As it turned out George Lucas’s vision of the Clone Wars was very different than what most fans speculated on. As a matter of fact Lucas vision for the Clone Wars was not only a coherent story and history of that war, but it did many things to enhance the
Star Wars mythology. First it relates to the real life historical scenario of our own American civil war, where (states) or (planetary systems) separated over political ideology, and were a civil war ensued to keep the (country) or (galaxy) together as one. Lucas story-telling of the Clone Wars expressed the complex nature of war, the grey- matters of choosing sides, and how evil can use war to manipulate good into falling into its will. Most of all Lucas did a superb job at showing how the Clone Wars was solely used by the Sith Lord Darth Sidious (aka. Palpatine) to manipulate the entire civilized galaxy into absolute totalitarian control over them. Lucas created the ultimate villain in Palpatine, and Ian McDiarmid did such an awesome job at playing that role that it sent chills up my spine.

Finally in making my last point in this review I want to preemptively respond to any of the “fanboys” who would accuse me that my bias blinds me from any solid criticism of Attack of the Clones. To which I would respond in two ways, which the first is to say the same can be said about them, in that their negative bias towards George Lucas and the prequel Star Wars trilogy blinds them to any positive aspects they could appriciate about the films. Secondly I would say yes that my positive bias towards the prequel Star Wars trilogy has the potential of blinding me to any well thought out critiques of Attack of the Clones, with the exception that in spite of my love for the film I have never claimed it to be a perfect movie with no mistakes. Movies and television shows are made by humans, in which all humans are flawed, so in retrospect all movies and television shows that have been made throughout the history of film making are flawed to one degree or another. No matter how great a movie or television show is, and no matter how classical it is respected for by popular American culture, it is by no means perfect. If one wants to be aggressively nit-picky one can find any movie or television show, irrespective on how popular American culture views it, with many flaws that would make one not want to bother viewing the film. That is why a movie or television show should not be judged in its artistic ascetic value based on nit-picky content, but instead should be evaluated and judged on its overall story-arc content and the philosophical worldview that it offers its audience. And that is why I say that all six-chapters of the Star Wars saga, including Attack of the Clones, stand the test of time. May the Force always be with George Lucas and the legacy of his Star Wars saga.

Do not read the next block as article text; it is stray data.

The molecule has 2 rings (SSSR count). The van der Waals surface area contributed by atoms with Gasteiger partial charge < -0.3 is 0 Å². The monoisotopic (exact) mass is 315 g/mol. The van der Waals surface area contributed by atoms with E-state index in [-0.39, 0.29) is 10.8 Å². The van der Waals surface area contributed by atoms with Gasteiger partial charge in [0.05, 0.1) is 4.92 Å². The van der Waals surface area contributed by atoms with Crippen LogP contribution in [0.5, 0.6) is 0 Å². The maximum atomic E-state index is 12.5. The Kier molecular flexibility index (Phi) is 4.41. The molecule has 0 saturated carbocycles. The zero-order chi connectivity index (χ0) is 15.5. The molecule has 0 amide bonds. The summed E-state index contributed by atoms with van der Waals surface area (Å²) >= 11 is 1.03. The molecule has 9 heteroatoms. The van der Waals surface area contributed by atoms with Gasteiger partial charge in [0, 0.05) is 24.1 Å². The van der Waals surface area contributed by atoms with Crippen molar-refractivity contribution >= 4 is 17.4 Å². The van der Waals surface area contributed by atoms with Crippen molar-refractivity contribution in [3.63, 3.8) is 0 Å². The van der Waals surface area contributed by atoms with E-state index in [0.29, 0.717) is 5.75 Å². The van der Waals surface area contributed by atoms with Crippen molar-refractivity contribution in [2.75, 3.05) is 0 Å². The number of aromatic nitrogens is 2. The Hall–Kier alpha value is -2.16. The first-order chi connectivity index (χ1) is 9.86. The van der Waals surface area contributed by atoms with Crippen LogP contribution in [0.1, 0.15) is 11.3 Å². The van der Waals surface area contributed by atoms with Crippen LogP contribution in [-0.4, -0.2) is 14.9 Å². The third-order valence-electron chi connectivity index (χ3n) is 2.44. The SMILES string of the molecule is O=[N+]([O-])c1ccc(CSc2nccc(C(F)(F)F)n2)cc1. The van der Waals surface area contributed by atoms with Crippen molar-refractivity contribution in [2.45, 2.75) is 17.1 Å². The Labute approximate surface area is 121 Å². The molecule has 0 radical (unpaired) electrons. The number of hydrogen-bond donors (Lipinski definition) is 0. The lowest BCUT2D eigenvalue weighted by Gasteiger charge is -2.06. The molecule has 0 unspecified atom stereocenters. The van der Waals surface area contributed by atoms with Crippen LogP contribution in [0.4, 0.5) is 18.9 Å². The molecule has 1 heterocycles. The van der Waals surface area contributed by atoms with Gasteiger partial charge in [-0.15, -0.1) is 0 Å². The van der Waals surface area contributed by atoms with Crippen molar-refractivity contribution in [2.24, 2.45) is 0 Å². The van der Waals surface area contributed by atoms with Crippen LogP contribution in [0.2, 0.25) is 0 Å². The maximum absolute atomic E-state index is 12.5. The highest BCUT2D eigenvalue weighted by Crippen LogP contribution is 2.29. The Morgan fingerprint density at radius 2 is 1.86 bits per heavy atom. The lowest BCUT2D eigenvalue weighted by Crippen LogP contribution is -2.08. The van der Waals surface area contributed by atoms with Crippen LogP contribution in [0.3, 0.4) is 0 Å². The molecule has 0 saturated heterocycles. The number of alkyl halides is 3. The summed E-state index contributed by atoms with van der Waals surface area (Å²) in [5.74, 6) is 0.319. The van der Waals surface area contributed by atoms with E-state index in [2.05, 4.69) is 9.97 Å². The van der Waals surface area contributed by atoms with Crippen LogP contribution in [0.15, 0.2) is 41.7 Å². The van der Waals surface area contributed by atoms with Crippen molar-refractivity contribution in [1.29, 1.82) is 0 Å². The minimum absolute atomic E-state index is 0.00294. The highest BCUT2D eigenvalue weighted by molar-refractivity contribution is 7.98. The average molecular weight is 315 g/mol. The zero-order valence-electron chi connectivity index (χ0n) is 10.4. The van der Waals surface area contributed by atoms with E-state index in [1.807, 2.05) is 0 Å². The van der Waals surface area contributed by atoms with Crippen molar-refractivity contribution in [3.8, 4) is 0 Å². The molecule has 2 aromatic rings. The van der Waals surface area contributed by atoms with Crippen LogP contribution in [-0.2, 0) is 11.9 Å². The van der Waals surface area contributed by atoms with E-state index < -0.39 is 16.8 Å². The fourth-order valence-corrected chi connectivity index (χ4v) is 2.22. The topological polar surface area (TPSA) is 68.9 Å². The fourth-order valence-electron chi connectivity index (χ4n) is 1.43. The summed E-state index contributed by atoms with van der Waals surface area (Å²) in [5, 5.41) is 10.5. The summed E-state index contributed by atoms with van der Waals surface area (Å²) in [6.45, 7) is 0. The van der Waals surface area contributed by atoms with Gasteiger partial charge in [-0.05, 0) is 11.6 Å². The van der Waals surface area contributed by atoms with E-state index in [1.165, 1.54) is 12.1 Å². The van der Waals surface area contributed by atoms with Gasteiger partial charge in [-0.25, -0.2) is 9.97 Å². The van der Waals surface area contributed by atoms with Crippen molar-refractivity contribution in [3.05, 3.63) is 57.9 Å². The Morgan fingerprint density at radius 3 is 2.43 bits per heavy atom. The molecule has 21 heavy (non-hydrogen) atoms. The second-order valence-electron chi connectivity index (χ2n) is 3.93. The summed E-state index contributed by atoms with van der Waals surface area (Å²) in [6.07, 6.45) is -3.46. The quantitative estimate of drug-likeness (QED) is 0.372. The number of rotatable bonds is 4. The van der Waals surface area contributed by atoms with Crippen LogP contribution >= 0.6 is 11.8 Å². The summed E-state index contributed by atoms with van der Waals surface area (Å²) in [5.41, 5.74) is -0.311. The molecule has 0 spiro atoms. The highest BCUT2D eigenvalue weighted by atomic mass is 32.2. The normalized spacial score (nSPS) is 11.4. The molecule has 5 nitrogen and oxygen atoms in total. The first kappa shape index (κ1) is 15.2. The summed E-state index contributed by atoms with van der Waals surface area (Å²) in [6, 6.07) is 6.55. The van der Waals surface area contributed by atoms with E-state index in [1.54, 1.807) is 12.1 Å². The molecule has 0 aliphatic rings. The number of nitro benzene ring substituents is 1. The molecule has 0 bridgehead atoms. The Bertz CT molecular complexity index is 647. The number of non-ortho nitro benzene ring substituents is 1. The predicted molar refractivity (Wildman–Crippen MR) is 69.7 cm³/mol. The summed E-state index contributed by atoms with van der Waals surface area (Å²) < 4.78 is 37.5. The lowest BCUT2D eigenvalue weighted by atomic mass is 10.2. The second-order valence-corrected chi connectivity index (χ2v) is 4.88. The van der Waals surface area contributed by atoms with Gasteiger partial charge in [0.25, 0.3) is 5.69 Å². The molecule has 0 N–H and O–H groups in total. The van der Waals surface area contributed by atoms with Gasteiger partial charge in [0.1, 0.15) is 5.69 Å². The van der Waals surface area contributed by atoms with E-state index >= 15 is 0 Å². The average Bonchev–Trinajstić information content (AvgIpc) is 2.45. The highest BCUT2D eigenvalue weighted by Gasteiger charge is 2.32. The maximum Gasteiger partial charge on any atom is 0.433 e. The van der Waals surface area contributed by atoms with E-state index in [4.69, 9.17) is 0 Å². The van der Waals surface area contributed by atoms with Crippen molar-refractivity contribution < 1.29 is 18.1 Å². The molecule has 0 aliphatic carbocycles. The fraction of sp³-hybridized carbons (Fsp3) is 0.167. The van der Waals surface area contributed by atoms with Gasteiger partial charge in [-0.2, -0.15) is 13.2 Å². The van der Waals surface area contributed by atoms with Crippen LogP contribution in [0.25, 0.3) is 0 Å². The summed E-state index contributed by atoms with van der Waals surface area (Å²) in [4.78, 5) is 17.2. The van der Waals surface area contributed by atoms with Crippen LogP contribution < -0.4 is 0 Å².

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12 Responses to “10 Years of AOTC: Review Part 3”

  1. Adam D. Bram (Collor Pondrat) Says:

    It should also be noted that there’s plenty of anamatronics on background characters, and most of the buildings were models.

    • Grant T. Elliott Says:

      Point taken. I was just trying to demonstrate that all the negative press against Lucas’s use of CGI is unwarranted.

  2. Slicer Says:

    The PT films have alot of old school effects besides CGI and it can be hard to tell them apart. But the manic fanboys are blind to the facts, which is often the case.

  3. Dave B Says:

    “These arguments are made over and over again to the point that it seems that the people who express these views are not expressing their own individual ideas, but are just blindly following the negative ills of a mindless popular culture that have no idea of what they are talking about”